In case it isn’t obvious, I may be exaggerating a bit here for effect.
But all that is just an aside. The truth is that, when I thought of getting alphabet blocks for Nathan, my primary thought was that they would be so easy to make.
We have scrap 2×2’s. We have a woodburning tool. Sure, the blocks wouldn’t be all neat and fancy, but being handmade goes a long way with me, and being essentially free goes even further. And it would be so easy. All I needed was just ten minutes with the table saw and then some time with the woodburning tool to burn the letters in.
And, several months later, I finally managed to pull out the table saw. I am burning the blocks a few at a time, in moments when the kids are safely occupied elsewhere.
They aren’t neat and fancy. They are slightly uneven in size, occasionally saw-burned, and hand-lettered. No one else, anywhere, will have a set of alphabet blocks quite like this, but I like them. And Nathan doesn’t seem to mind them, either.
The kids love it. There something about being outside that both of them respond to. Maybe it’s just the change of pace after a long winter indoors, but I don’t think that’s all. I feel the same lure myself, and it drives me to bring out toys, our meals, my knitting. I find myself brainstorming outdoor chores that can be done with baby in arm — any excuse to prolong our time outside. Nathan has lately demonstrated a solid ability to stay on the property, so I’ve increasingly let him stay outside on his own (although I still check on him frequently, both to make sure he’s ok and that he isn’t digging in the garden).
But truly, there’s something about being outside that rests my soul, even just on a little suburban lot. For example, what is the insane pleasure that I get from finally being able to hang my wash outside again? I know it’s temporary (the spring rains aren’t nearly over), but the simple act of taking the wash outside and spending a few minutes pinning it up is marvelous. It feels serene.
And fortunately we have a lot of outdoor work coming up. The enormous plant order that I placed last fall has now arrived. This includes not only fruit trees, but an eclectic mix of other edibles — more strawberries, some novel raspberry varieties, etc. This means that there’s a non-trivial amount of work on our plates to get all these things in the ground. Very, very exciting to me…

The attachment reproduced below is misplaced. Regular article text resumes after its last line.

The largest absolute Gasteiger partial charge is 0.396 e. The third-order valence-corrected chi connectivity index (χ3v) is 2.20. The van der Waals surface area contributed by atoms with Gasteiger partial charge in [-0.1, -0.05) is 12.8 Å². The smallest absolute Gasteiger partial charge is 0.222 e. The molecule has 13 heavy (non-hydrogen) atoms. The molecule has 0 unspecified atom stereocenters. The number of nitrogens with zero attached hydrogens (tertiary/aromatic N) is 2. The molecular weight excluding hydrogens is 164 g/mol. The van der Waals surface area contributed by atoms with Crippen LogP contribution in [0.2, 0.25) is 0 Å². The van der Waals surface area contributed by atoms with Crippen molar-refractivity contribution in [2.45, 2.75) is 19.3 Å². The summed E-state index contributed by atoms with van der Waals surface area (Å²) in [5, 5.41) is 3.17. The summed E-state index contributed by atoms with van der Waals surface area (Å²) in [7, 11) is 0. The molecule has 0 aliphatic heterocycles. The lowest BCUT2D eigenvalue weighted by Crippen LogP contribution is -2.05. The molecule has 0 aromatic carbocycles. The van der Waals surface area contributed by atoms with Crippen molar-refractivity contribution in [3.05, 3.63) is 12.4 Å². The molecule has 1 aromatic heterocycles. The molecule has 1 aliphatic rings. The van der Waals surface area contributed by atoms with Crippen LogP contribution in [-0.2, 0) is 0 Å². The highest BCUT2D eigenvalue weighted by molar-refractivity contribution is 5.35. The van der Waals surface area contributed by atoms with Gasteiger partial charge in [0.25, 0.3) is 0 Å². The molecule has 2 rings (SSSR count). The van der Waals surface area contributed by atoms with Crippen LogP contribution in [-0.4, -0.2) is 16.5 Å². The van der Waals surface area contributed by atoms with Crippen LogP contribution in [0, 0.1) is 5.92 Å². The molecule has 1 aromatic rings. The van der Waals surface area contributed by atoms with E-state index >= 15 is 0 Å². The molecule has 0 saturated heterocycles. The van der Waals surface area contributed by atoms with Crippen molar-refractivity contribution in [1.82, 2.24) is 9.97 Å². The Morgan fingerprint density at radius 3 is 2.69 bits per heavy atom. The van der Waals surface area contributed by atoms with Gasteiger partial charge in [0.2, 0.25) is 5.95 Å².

It was a morning of slow unfolding. Ryan awake and restless at 5, Nathan up at 6 but clearly tired. I tucked him back into bed just before 7 and heard Ryan again. Nursed him back to sleep and spent almost an hour clearing off my desk. By 8 Ryan was getting up and I was wondering where everyone was — it felt like midmorning to me. Not the expected sequence of my day, but a calm rhythm, without the harried urgency that comes when too many things need my attention at once.
And despite being a bit short on sleep, I felt good. Maybe it was because I’d been reading Buddhism for Mothers and something had seeped in. Maybe it was because I was still mulling over the words I’d read on Steady Mom, an excerpt from her book about wholeheartedly embracing being a mother.
Maybe there’s a Third Law of Motherhood, something like “For every rough patch there is an equal and opposite smooth spot.”
But as I set my porridge down on the table and saw the light spilling through a vase of daffodils, the simplicity of the scene struck me in a moment of beauty. Simple food, clean water, spring flowers from our yard, and the light of a new morning illuminating it all.
1/3 c steel-cut oats
1/3 c hulled millet
1/3 c amaranth
3 c water
1 T butter
Combine all in a saucepan, turn on medium, and let cook, stirring occasionally, until the water is absorbed and the porridge has the consistency you want. I like mine about the consistency of oatmeal. Serve with brown sugar or a drizzle of honey, and optionally with a little milk.
I keep a 1:1:1 mixture of the grains in a jar in my cupboard, to make it even easier.
Yesterday was another mild, partly sunny day. Nathan spent literally hours of it outside, using his backhoe loader to excavate a portion of the dirt next to our front walk.
We’ve got to build that boy a sandbox, I thought to myself. Intermittently over the next hour I played with thoughts of where it could go, how we would keep the cats out, etc. But then, fortunately, I caught myself. At least at the moment, there are far more exciting places for Nathan to dig (and which we’re also fine with him digging in). There’s a fantastic mountain of dirt and half-digested sod in our back yard from the lawn we cut out for our vegetable beds, for example — and that’s likely to get much bigger with this year’s work on the front yard. Why was I thinking of building something special? If the past is any indication, he’d quickly ignore it anyway.
After all, finding a little niche for yourself is half the fun.